This Opinion is written by Matthew D’Ancona and is published on The Guardian.
Conscience has become the mayfly of our era: here today, gone tomorrow. For the moment, the world is transfixed by the horrific images from Douma, near the Syrian capital, Damascus. Dozens have died, and hundreds lie injured after what was quite clearly a chemical weapon attack.
Dead children, their mouths flecked with foam, chide us through our screens. Condemnation, calls for action, a global spasm of what Martin Amis calls “species shame”: the pattern of response to the long Syrian catastrophe has become almost ritualised.
It was no different after the Assad regime’s chemical attack in Ghouta in August 2013; or when the image of Alan Kurdi, the drowned three-year-old refugee, became a symbol of shame in 2015; or the following year, as a similar status was accorded to the picture of Omran Daqneesh, a young boy pulled from the rubble of Aleppo, covered in blood and dust; or last April, when President Trump, supposedly traumatised by footage of the horror wrought by the sarin attack on Khan Sheikhun, fired 59 Tomahawk cruise missiles at al-Shayrat airfield in western Syria.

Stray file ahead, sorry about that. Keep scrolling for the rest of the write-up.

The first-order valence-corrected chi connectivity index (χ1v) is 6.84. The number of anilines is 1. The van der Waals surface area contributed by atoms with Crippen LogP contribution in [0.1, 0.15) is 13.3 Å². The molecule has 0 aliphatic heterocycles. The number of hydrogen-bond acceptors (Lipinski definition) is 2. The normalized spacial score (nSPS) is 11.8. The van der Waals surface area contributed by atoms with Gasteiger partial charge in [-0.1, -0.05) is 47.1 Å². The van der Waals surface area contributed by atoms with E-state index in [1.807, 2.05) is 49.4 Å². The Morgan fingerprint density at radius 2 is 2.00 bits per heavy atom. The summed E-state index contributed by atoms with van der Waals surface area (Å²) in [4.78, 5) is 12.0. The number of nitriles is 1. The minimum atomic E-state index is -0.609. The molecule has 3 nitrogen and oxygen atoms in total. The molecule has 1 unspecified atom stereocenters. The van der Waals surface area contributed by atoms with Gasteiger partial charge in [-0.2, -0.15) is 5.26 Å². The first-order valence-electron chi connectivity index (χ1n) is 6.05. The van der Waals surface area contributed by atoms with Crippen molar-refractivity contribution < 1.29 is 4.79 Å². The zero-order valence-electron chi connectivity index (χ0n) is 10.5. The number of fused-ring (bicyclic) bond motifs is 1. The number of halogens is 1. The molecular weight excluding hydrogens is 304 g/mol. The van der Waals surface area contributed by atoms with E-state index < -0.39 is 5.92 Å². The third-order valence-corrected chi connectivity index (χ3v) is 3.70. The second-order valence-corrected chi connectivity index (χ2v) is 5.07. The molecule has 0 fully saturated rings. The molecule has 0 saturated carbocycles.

Matthew D’Ancona’s article on The Guardian can be read here.
Matthew d’Ancona writes a weekly column for the Guardian. He was previously editor of the Spectator and also writes for the Evening Standard and GQ. He was the Sunday Telegraph’s political columnist for 19 years. He is a visiting research fellow at Queen Mary University of London, author of several books including In It Together: The Inside Story of the Coalition, and chairman of the thinktank Bright Blue.